Thursday, April 23, 2020
Now that our local genealogical society realized their only choice was to take a deep breath and leap into the world of online conferencing services as the answer to our statewide quarantine order, I've had a few thoughts pursue me following our videoconferencing experience. Although I've since had a flood of ideas about how to innovate, once we've all gotten over the hurdle of using this new technology, first and foremost is the realization that spending a full hour watching nothing but a talking head and a sheet of paper via a tiny computer screen just doesn't cut it. It doesn't matter if the speaker is our favorite in the whole world, nor whether we feel this month's program provides the most compelling subject. It is just hard to focus attention on a screen when all that's really happening is having one person speak.
So, naturally, as my mind wandered from the elation of successfully pulling off an online meeting, I began thinking of how, exactly, we could adapt our face-to-face meeting agenda to better fit the medium we are now having to use. I'm not going to go all out and say with Marshall McLuhan that "the medium is the message," but it is quite impossible to escape noticing how videoconferencing technology—especially in this age of quarantine—is built to bring people together. Why hold them apart by insisting that they all sit still and watch one stranger do all the talking?
Especially now that we have low-cost technology at our fingertips, and most members able to access this in their own homes, we need to explore the capabilities of these tools and imagine how they can be best put to good use for the benefit of our genealogical societies.
Small group meetings are an obvious answer, enabling a select subsection of our membership to have interaction among themselves without cluttering up the airwaves with too many people talking all at once. But even in larger groups, discussions and interaction can be achieved with the preparation of some firmly-established ground rules.
Even more than that, thinking ahead to design an alternate meeting format will allow the process capabilities of the technology to shine. For instance, on one service provider (Zoom), meeting hosts can ask a discussion question, then with a click of a mouse, send participants into "breakout rooms" to participate in group discussion with a smaller, randomly-assigned, group of fellow society members, before being called back to the main meeting to proceed to the next step.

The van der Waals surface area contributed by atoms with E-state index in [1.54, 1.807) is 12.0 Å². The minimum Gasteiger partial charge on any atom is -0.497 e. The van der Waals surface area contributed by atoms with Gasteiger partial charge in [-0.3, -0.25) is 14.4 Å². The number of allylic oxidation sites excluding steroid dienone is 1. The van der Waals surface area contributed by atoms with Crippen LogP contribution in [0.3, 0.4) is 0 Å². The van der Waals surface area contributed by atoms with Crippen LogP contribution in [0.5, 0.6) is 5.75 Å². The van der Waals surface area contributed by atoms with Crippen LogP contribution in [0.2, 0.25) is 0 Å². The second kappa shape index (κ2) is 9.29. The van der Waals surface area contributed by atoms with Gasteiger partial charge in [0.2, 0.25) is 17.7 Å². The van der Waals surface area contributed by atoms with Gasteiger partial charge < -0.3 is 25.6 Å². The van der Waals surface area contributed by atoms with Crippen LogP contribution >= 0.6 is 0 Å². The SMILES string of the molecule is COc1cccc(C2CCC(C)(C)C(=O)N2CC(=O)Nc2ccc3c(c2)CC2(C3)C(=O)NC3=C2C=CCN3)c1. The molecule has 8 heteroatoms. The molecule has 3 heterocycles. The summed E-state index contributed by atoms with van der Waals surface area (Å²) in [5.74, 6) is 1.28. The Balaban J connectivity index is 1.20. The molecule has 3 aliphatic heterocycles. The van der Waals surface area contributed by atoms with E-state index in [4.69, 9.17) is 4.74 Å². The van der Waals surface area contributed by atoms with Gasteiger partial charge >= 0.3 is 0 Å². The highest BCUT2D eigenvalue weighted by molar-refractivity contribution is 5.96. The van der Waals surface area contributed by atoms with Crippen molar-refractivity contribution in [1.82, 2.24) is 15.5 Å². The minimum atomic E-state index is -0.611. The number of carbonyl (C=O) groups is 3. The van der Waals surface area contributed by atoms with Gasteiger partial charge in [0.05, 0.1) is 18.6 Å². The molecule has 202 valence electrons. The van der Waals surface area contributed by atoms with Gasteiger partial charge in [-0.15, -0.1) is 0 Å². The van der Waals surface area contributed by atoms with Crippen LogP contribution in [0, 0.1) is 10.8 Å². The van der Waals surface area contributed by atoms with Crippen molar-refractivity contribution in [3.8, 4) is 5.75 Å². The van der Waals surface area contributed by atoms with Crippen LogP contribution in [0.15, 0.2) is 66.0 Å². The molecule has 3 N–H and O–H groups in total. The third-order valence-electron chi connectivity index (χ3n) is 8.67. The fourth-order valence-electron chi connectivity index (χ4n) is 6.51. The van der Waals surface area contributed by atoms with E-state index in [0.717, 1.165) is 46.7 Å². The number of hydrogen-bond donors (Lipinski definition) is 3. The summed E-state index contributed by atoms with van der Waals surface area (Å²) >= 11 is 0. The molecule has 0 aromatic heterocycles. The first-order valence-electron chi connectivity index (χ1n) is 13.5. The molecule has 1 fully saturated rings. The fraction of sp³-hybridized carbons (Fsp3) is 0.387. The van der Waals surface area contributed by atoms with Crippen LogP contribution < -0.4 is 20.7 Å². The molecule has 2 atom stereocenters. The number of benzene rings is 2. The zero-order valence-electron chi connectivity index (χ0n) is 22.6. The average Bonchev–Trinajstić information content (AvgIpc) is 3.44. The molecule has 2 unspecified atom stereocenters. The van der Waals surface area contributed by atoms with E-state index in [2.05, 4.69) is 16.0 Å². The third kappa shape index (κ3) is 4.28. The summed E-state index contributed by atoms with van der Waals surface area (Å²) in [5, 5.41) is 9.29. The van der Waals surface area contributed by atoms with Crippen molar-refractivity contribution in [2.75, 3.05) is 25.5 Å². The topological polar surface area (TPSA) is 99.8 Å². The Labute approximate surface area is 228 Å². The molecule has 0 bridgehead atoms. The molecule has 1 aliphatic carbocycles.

I think of possibilities for small work groups tasked with developing society plans or projects—anything from the more simple goals for a team of putting together next month's newsletter to the more ambitious effort of the board developing a five-year plan—all which can be achieved online in video-conferencing settings. I think, also, of how a society can now format more interactive classes on a wide range of "how to" topics—for instance, employing split-screen viewing along with Zoom's "screen share" option for demonstrations—not only for members but also to offer, perhaps as a fundraiser, genealogy workshops for our communities. After all, the libraries where our societies used to offer such services are now closed to the public, but we can overcome such physical barriers.
This videoconferencing medium cries out for a mindset which takes the theory of "interactive" and transforms it into the reality of offerings for our society members and leadership. Personally, I can't wait to start experimenting with new ways to use our Zoom channel to reconnect with our members and—in hopes of returning to a life beyond quarantine—expand our society's capabilities to serve the broader communities who have an interest in genealogy as well as those who want to pursue family history research in our region.
Note: While I have mentioned one particular videoconferencing service, I'd like to clarify that I have no affiliate marketing connection with that company nor any other such service providers. There are several companies which offer these services, some even for free. Both our nonprofit society and my personal business have opted to use this one service based on personal choices, not based on any financial reimbursement for our recommendations.